Arguing for the rights of California Court Interpreters
By Marianne Pripps
On June 30th, I received a call late at night informing me of what I had been dreading for some time. As a Court Interpreter Pro Tem (CIPT), I was going on strike the next morning for four days. I knew then that something had gone wrong during the last negotiation session our union conducted, and my heart sank in dismay. The next morning, I scrambled to get ready and report to the chosen venue but was not able to make it for logistical reasons. I then spent the rest of the morning contacting colleagues in sister organizations such as NCTA and ATA to ask for their support and solidarity. Why did this have to happen?
I have been a full-time court interpreter since 1993, when I first gained my state certification. For most of those years I was classified as an independent contractor with no rights or protections at work. I worked on a day-to-day basis with no benefits of any kind and no pay increases for a decade. Although such circumstances can certainly come with the territory of being an independent contractor, the difference was that I had no control over what I did; the courts did. Without my input and expertise, this was a situation that was simply unacceptable to me. Then in 2003 California legislation made interpreters employees of the court (in effect, the state) and granted us collective bargaining rights.
Contract negotiations started in earnest over a year ago. California was divided into four negotiating regions for purposes of simplicity and leverage. Region 1 (Los Angeles) was the first and remains the region that consistently makes the most progress. The other regions, in contrast—including Northern California—have suffered from a lack of seriousness and desire on the part of the courts’ representatives as to the basic fundamentals of interpreters’ rights.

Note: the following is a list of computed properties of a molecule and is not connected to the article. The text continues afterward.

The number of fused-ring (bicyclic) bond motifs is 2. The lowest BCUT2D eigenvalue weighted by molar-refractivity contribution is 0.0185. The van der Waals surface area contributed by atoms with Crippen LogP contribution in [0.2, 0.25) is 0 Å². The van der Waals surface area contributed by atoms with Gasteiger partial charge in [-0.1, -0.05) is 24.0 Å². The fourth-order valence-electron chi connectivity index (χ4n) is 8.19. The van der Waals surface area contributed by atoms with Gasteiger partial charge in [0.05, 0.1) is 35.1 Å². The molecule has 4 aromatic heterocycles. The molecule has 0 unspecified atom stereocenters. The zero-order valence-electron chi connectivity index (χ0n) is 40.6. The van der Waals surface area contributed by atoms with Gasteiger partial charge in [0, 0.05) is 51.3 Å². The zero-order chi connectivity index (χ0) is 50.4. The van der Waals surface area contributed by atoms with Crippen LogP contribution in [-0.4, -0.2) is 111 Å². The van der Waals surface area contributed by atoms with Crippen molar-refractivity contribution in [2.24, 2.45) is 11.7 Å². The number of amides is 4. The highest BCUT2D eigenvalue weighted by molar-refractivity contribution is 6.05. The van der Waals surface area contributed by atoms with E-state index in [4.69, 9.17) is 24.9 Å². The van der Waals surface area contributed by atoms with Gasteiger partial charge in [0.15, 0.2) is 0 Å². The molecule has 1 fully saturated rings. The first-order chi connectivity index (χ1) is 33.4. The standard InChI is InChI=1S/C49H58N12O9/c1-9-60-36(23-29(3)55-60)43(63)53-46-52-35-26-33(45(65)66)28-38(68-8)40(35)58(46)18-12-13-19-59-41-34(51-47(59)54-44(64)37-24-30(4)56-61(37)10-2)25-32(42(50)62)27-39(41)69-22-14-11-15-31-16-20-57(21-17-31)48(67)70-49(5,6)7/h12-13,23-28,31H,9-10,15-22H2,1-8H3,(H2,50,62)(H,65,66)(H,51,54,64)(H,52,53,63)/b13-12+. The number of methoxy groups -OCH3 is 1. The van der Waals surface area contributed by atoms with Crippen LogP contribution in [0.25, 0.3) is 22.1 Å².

From the beginning, these representatives of the courts have sought to undermine the law, subsequently refusing to concede anything beyond the most basic of employee benefits. As a union, we were faced with the animosity of some members of the court administrations who have never liked having interpreters in their midst, for reasons that are entirely unclear to me.
But we are fighting back. We feel that team interpreting and a raise in pay, as well as seniority and other job perks, are absolutely necessary to retain, recruit, and motivate skilled professionals to perform a job that is, at best, very challenging and at worst, extremely stressful. Our expertise, after all, plays an important part in ensuring a person’s due process under the law.
During the strike, we as interpreters were able to realize several things. For the past two years, we had been somewhat demoralized by the lack of incentives we had to remain employees. This changed when we saw how hard our union and colleagues had been working, united for the common good of our profession. The strike brought us together in a kind of solidarity never before achieved, and demonstrated to the court administrations the importance of our profession.
It is also true that the strike was effective only as an informational tool; it did not bring the courts to a complete halt. We were disappointed that many of our OTS (Other Than Spanish) colleagues crossed the picket lines, and even some interpreter employees did so as well. However, our spirits were lifted by the support that the legal community gave us, where court bilingual staff members refused to interpret—imperiling their own bilingual pay—and attorneys refused to use the services of non-certified interpreters.
As I write, Region 1 has ratified a contract and we are elated for our Southern California colleagues. Our strike may have had clear resonance in that area because the agreement came within a week after the end of our action. In the Northern California and San Diego regions, the situation is quite different, as both regions will enter mediation. In our own area, we may yet have to resort to further action. We hope that this does not come to pass but we are ready and willing to do so. We will need the help and support of all of our colleagues, sister organizations, and corporate members because, in the end, fair and respectful treatment and working conditions for all interpreters benefit everyone.
In my view, people should have the right to choose to be an independent contractor, along with its attendant risks; I did it for many years. But people should also have the right to be a full or part-time employee, with all its ensuing benefits, rights, and privileges. Ultimately, how interpreters stick together and fight for what is fair and just is what will decide the advancement of a noble profession.